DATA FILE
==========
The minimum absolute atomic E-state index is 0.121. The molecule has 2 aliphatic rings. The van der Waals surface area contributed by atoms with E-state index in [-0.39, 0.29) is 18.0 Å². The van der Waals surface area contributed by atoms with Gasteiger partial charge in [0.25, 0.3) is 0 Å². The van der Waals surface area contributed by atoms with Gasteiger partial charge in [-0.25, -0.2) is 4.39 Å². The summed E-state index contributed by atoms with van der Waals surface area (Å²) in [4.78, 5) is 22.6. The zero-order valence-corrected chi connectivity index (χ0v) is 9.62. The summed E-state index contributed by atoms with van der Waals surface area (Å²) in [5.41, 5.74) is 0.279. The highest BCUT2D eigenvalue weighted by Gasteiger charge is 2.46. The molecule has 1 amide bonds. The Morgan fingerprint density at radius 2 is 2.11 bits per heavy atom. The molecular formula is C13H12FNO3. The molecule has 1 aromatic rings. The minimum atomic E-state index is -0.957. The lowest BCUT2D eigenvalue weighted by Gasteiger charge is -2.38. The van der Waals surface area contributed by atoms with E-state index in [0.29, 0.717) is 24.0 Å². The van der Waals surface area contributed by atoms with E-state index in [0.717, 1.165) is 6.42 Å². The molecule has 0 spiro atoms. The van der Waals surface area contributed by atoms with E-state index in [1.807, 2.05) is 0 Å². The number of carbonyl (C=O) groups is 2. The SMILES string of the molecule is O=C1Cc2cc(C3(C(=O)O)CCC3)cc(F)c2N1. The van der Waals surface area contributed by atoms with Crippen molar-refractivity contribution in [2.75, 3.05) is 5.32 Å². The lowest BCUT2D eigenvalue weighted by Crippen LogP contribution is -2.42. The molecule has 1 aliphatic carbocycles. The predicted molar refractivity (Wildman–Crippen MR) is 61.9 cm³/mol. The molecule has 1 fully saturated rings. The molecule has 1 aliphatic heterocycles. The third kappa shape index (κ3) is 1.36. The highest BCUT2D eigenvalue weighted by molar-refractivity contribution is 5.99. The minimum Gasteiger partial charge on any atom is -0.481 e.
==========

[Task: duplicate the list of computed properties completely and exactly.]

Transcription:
The minimum absolute atomic E-state index is 0.121. The molecule has 2 aliphatic rings. The van der Waals surface area contributed by atoms with E-state index in [-0.39, 0.29) is 18.0 Å². The van der Waals surface area contributed by atoms with Gasteiger partial charge in [0.25, 0.3) is 0 Å². The van der Waals surface area contributed by atoms with Gasteiger partial charge in [-0.25, -0.2) is 4.39 Å². The summed E-state index contributed by atoms with van der Waals surface area (Å²) in [4.78, 5) is 22.6. The zero-order valence-corrected chi connectivity index (χ0v) is 9.62. The summed E-state index contributed by atoms with van der Waals surface area (Å²) in [5.41, 5.74) is 0.279. The highest BCUT2D eigenvalue weighted by Gasteiger charge is 2.46. The molecule has 1 amide bonds. The Morgan fingerprint density at radius 2 is 2.11 bits per heavy atom. The molecular formula is C13H12FNO3. The molecule has 1 aromatic rings. The minimum atomic E-state index is -0.957. The lowest BCUT2D eigenvalue weighted by Gasteiger charge is -2.38. The van der Waals surface area contributed by atoms with E-state index in [0.29, 0.717) is 24.0 Å². The van der Waals surface area contributed by atoms with E-state index in [0.717, 1.165) is 6.42 Å². The molecule has 0 spiro atoms. The van der Waals surface area contributed by atoms with E-state index in [1.807, 2.05) is 0 Å². The number of carbonyl (C=O) groups is 2. The SMILES string of the molecule is O=C1Cc2cc(C3(C(=O)O)CCC3)cc(F)c2N1. The van der Waals surface area contributed by atoms with Crippen molar-refractivity contribution in [2.75, 3.05) is 5.32 Å². The lowest BCUT2D eigenvalue weighted by Crippen LogP contribution is -2.42. The molecule has 1 aliphatic carbocycles. The predicted molar refractivity (Wildman–Crippen MR) is 61.9 cm³/mol. The molecule has 1 fully saturated rings. The molecule has 1 aliphatic heterocycles. The third kappa shape index (κ3) is 1.36. The highest BCUT2D eigenvalue weighted by molar-refractivity contribution is 5.99. The minimum Gasteiger partial charge on any atom is -0.481 e.